I was reading a web novel when I came across this sentence.


What does the をし mean? Is it just connecting 編み込み and アップ to にした? It is my first time I believe encountering this and while I still understand the sentence I want clarification.

I looked online and all I could find was をし being a old way to write 惜しい and 愛しい which I am near certain is not how it is being used here, because that would be quite bizarre and doesn't really make sense.


The only possible interpretation for me is that し is the stem of the ます-form of the verb する.

I think the author meant both 編み込みをした (braided) and アップにした (put up) to modify 髪. It basically means the same as


I guess the author wanted to avoid repeating 〜して and 〜した because it would sound a bit like the two actions, 編み込みにする and アップにする, happened sequentially in time.

I would say the sentence is still poorly formed, though.


would have been much easier to understand. Here, the verb 編み込む is used in its て-form, instead of 編み込みをする, where 編み込み is a noun and the object of the verb する.

  • Thanks for the reply. I understand what he meant, but yes it seems really poorly written. Your example is much better I think. Do you think it is just a typo? Because from all the reading I have done and googling of this I couldn't find another example which leads me to believe that this is just ungrammatical even if we completely understand what is being transmitted. Thanks.
    – Jared
    Apr 25 at 13:24
  • @Jared: I don’t think it’s a typo. The ます-stem (e.g. し for する) is often used in written Japanese, instead of the て-form (e.g. して), to connect verb setences. So, 編み込みをし(、)アップにした髪 is not completely wrong. It’s just poorly written.
    – aguijonazo
    Apr 25 at 13:56
  • Ok after doing some googling of し and して this sentence starts to make more sentence from a grammatical side. Without a comma it feels a little wrong, but also is there a need for を at all. Can it not just be written as 編み込みし、アップにした髪?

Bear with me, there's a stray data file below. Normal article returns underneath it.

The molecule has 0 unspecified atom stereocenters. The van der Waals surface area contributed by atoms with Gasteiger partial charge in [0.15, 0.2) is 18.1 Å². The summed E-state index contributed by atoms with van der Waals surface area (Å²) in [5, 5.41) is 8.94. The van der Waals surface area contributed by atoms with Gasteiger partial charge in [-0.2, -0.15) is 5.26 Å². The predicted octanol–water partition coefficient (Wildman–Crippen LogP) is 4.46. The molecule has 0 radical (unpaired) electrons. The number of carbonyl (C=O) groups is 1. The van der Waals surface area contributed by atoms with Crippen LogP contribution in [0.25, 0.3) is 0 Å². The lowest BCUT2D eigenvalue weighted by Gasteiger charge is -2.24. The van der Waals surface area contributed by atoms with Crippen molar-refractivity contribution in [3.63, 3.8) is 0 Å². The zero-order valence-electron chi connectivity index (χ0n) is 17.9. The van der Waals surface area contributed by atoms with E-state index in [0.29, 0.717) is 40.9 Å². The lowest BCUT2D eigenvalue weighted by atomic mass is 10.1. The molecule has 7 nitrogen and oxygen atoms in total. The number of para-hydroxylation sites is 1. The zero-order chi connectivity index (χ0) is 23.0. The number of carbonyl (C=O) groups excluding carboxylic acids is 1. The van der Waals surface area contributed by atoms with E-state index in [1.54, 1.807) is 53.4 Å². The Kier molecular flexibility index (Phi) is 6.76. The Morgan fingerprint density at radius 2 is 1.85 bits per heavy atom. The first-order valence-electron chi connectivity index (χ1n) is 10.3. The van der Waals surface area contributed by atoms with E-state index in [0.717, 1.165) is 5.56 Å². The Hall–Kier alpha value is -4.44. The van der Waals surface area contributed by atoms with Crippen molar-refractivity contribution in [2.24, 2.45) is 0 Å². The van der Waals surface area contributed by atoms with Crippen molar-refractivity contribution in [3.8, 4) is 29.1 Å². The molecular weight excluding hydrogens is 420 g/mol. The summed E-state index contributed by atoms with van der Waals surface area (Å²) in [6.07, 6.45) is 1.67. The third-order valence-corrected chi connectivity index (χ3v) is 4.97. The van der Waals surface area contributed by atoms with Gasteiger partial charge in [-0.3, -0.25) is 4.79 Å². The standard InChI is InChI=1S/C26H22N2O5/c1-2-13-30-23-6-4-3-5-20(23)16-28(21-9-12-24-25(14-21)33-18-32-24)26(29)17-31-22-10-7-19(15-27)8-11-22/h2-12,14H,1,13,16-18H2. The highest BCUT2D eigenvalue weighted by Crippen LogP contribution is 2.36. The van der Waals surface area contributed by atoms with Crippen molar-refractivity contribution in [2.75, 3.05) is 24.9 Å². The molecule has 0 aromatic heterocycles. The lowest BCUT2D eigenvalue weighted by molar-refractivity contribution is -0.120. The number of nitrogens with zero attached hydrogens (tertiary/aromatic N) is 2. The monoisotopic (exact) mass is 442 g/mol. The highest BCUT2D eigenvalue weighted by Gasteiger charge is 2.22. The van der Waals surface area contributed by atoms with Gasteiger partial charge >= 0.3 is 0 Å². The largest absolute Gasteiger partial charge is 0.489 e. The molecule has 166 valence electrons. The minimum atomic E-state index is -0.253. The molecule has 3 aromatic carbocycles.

– Jared
    Apr 25 at 14:45
  • @Jared: Yes, を could be omitted. 編み込みする doesn’t particularly sound better than 編み込みをする to me, though.
    – aguijonazo
    Apr 25 at 15:47
  • I think for me し vs をし sounds better due to hearing it more often but I guess either way it is fine. Thanks so much for the help on this, this was very informative for me.
    – Jared
    Apr 25 at 16:24

It's the masu-stem of する. So, 編み込みをし means that they put their hair up in braids. The masu-stem is used where in English we would say "they did this and they did that and..."

So 編み込みをしアップにした髪にベレー帽 means "[put on] a baret on her hair that was put up and done in braids." (I'm assuming somewhere in that sentence--or else implied--is a verb meaning to put on.)

  • Thanks for the reply. Can you use し with を like that though? I figured for these scenarios you would just say をして~をした or maybe をすると (not sure if that last one is correct). I have not seen をし before (I believe) and couldn't find an example online so I am wondering if it just something that is ungrammatical and was a typo. Thanks.
    – Jared
    Apr 25 at 13:28

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